The most insane, extreme, over-the-top selfies ever taken


You will never top these extreme selfies. They're the extreme that extreme fears.

Do not attempt any of the things you are about to see. They were done either by high-caliber professionals of their field, or by straight-up crazy people.

Don't ever do this. Or the next one. Also, try not to get vertigo when you stare at it.

A photo posted by Erik Biedron (@erikbiedron) on Aug 8, 2014 at 3:55am PDT

Authenticity: confirmed. It's real. This is Erik Biedron, who lives in Hong Kong and likes to climb the tallest structures he can find and post selfies at the very, very top. It's an actual thing called "rooftopping," and it's probably more popular in Russia than anywhere else. Biedron and his ilk do what they do without climbing or safety gear of any kind. It's all fun and games until someone plummets to their death.

Sanity: unconfirmed.

A photo posted by swakll (@swakll) on May 5, 2014 at 7:30pm PDT

In his defense, it was the lion's idea.

Selfie game just got real.

And then it got served. I'll see your fighter squadron and raise you an active missile launch, punk.

Stupidity Level 20 achieved.

Dude is standing on the arm of Christ the Redeemer — that big statue in Rio. There's a metaphor here, but I can't put my finger on it.

A photo posted by Fazza (@faz3) on Nov 11, 2013 at 3:47am PST

This is Crown Prince Hamdan, the genuine heir to the throne of Dubai. He spends all of his time engaging in every kind of sports and extreme activity you can imagine, according to his Instagram account. Here he's pictured at the tippy top of the tallest building in the world, the Burj Khalifa, in Dubai. (The same building Tom Cruise climbed in Ghost Protocol.) Don't worry, he didn't actually climb the building's entire exterior. He rode the elevator to the top floor and then climbed the spire.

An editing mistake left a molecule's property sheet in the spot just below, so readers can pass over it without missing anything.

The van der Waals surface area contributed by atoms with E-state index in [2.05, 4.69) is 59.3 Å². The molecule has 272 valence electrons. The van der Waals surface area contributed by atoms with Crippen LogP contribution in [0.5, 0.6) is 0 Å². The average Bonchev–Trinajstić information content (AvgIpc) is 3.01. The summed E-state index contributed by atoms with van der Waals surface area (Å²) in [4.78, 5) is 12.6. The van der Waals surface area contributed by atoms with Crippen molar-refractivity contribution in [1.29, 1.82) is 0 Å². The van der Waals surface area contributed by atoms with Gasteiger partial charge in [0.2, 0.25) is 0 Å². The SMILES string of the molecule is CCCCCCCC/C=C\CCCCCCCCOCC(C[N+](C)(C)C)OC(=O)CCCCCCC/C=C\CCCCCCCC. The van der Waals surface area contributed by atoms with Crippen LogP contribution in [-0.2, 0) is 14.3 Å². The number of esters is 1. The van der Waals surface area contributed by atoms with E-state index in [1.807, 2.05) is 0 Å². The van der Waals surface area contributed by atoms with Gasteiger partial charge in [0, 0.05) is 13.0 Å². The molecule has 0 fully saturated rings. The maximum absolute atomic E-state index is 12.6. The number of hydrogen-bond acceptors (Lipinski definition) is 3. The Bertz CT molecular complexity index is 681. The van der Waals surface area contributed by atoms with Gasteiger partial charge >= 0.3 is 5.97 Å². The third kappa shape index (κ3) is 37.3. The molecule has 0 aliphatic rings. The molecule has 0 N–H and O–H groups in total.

Meet Ferdinand Puentes. He was in a small plane that crashed in the Pacific Ocean, not far from Hawaii. Most of them survived, but the plane sunk into the water. While he was clinging to his flotation device, fearing for his life, and wondering when and if rescue might come, Puentes stopped and thought, "Wait, I haven't taken a selfie yet."

Just a guy scuba diving with a freaking great white shark right behind him.

Yeah, it's an astronaut in space, and there have been plenty of those. But this picture is much more extreme than you know.

You're looking at none other than Buzz Aldrin, the second man to ever set foot on the moon, and one of NASA and the space program's most vocal supporters. He also has the distinction of being the very first person ever to take a selfie — long before selfies were cool — in outer space. This photograph was taken during the Gemini 12 mission in 1966.


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